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(Brussel 1861- St. Gillis 1932)
Frans Gailliard can be placed among the masters of Luminism
alongside Emile Claus and Théo Van Rysselberghe.
Early on in his career, Gailliard’s works were exhibited internationally,
including in Paris, Venice, London and Barcelona. It
was thanks to these experiences that he developed an intense
friendship with Renoir. Fascinated by Renoir’s work, Gailliard
departed from the Brussels academic style and adopted Impressionism.
Gailliard was fond of depicting human beings in
very ordinary scenes, such as here on a fine spring day around
the swing. The texture of the paint and the technique help to
further reinforce the effect of a joyful spring day. Thanks to his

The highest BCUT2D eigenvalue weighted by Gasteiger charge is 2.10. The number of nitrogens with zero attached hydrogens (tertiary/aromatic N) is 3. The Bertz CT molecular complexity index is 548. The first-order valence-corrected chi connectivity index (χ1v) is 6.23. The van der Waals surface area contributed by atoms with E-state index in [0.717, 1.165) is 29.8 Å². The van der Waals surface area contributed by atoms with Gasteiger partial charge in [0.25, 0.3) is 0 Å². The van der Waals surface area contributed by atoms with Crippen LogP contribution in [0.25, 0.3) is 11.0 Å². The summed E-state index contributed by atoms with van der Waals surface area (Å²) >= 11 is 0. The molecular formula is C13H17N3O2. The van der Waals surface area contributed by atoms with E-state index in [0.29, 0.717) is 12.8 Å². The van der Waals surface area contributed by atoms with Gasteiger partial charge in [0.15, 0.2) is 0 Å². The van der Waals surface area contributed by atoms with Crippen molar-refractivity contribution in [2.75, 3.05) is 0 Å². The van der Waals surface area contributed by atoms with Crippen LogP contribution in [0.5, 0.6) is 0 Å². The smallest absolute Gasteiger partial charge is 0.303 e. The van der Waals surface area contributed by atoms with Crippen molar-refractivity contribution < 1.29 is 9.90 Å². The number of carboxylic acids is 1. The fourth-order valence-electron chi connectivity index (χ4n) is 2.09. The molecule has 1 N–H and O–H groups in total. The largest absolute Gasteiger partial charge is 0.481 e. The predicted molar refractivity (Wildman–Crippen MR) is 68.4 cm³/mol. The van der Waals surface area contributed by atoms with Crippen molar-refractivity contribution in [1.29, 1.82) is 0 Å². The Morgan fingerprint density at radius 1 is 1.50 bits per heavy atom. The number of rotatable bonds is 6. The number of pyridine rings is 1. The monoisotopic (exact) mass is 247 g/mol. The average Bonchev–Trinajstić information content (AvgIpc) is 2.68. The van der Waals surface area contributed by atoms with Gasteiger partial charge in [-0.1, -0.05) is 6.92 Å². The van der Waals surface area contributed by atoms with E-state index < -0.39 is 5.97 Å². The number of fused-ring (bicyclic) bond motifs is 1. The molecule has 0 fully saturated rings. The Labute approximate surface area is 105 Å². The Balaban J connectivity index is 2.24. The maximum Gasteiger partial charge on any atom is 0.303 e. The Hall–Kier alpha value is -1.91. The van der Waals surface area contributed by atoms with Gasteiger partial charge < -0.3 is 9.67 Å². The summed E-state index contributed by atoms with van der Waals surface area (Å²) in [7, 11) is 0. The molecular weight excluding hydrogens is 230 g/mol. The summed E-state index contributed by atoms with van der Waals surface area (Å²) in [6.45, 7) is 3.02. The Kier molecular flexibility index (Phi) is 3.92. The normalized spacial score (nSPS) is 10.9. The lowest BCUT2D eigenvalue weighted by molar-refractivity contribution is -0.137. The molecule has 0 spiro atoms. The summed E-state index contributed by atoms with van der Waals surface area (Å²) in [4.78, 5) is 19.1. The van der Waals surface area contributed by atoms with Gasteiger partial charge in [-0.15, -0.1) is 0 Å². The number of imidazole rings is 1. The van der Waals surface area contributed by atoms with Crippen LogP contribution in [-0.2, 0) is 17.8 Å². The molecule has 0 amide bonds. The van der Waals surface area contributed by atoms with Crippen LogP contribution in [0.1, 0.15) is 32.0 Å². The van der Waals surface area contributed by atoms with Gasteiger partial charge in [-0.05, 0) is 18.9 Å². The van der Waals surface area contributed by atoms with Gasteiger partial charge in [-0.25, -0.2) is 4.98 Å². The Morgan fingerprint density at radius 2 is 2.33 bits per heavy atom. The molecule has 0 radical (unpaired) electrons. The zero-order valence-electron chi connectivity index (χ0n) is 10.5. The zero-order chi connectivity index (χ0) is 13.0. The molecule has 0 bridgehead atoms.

fine touch, the light seems to shine through the trees. And the
green, blue and warm pink tones give the entire painting a certain
glow, one that everyone will recognise as being that of the
first days of spring. The brush strokes are so fine that it could
easily be said that this work announces the beginning of ‘Divisionism’.
On the other side of the canvas appears the address where
Gailliard was living at the time. From an art historical point of
view this is a very important location, given that he opened his
house to artists such as James Ensor and Félicien Rops. Very
important friendships would be formed there.